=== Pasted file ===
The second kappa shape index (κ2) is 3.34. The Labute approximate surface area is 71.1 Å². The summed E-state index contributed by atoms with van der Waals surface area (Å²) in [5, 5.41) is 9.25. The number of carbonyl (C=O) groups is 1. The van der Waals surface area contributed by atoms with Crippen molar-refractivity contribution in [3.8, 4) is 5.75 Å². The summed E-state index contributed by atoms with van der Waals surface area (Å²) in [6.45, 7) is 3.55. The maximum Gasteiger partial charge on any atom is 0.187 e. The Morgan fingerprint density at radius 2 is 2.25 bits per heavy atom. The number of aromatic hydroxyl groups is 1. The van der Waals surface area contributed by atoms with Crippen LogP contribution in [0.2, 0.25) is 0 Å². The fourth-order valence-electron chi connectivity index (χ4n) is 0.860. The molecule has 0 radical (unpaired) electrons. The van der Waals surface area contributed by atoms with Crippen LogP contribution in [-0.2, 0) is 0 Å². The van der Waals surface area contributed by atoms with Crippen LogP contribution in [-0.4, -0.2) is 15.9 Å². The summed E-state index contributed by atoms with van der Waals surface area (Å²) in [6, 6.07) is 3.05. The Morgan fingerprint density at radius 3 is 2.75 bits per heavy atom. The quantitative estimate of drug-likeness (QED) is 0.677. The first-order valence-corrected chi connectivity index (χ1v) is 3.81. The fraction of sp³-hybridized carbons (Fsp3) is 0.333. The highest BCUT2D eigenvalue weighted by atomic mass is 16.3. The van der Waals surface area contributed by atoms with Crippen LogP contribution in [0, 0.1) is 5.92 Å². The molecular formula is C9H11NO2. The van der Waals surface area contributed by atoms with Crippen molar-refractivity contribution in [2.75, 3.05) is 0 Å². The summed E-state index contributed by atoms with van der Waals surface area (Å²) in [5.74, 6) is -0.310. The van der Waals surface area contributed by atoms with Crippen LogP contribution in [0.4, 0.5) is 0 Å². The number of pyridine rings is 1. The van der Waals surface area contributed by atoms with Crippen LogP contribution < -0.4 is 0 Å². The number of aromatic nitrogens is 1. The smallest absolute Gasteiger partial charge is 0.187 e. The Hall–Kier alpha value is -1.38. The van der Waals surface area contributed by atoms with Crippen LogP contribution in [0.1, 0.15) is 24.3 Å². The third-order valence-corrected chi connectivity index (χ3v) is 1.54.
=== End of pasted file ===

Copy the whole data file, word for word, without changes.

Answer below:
The second kappa shape index (κ2) is 3.34. The Labute approximate surface area is 71.1 Å². The summed E-state index contributed by atoms with van der Waals surface area (Å²) in [5, 5.41) is 9.25. The number of carbonyl (C=O) groups is 1. The van der Waals surface area contributed by atoms with Crippen molar-refractivity contribution in [3.8, 4) is 5.75 Å². The summed E-state index contributed by atoms with van der Waals surface area (Å²) in [6.45, 7) is 3.55. The maximum Gasteiger partial charge on any atom is 0.187 e. The Morgan fingerprint density at radius 2 is 2.25 bits per heavy atom. The number of aromatic hydroxyl groups is 1. The van der Waals surface area contributed by atoms with Crippen LogP contribution in [0.2, 0.25) is 0 Å². The fourth-order valence-electron chi connectivity index (χ4n) is 0.860. The molecule has 0 radical (unpaired) electrons. The van der Waals surface area contributed by atoms with Crippen LogP contribution in [-0.2, 0) is 0 Å². The van der Waals surface area contributed by atoms with Crippen LogP contribution in [-0.4, -0.2) is 15.9 Å². The summed E-state index contributed by atoms with van der Waals surface area (Å²) in [6, 6.07) is 3.05. The Morgan fingerprint density at radius 3 is 2.75 bits per heavy atom. The quantitative estimate of drug-likeness (QED) is 0.677. The first-order valence-corrected chi connectivity index (χ1v) is 3.81. The fraction of sp³-hybridized carbons (Fsp3) is 0.333. The highest BCUT2D eigenvalue weighted by atomic mass is 16.3. The van der Waals surface area contributed by atoms with Crippen LogP contribution in [0, 0.1) is 5.92 Å². The molecular formula is C9H11NO2. The van der Waals surface area contributed by atoms with Crippen molar-refractivity contribution in [2.75, 3.05) is 0 Å². The summed E-state index contributed by atoms with van der Waals surface area (Å²) in [5.74, 6) is -0.310. The van der Waals surface area contributed by atoms with Crippen LogP contribution in [0.4, 0.5) is 0 Å². The number of pyridine rings is 1. The van der Waals surface area contributed by atoms with Crippen LogP contribution < -0.4 is 0 Å². The number of aromatic nitrogens is 1. The smallest absolute Gasteiger partial charge is 0.187 e. The Hall–Kier alpha value is -1.38. The van der Waals surface area contributed by atoms with Crippen LogP contribution in [0.1, 0.15) is 24.3 Å². The third-order valence-corrected chi connectivity index (χ3v) is 1.54.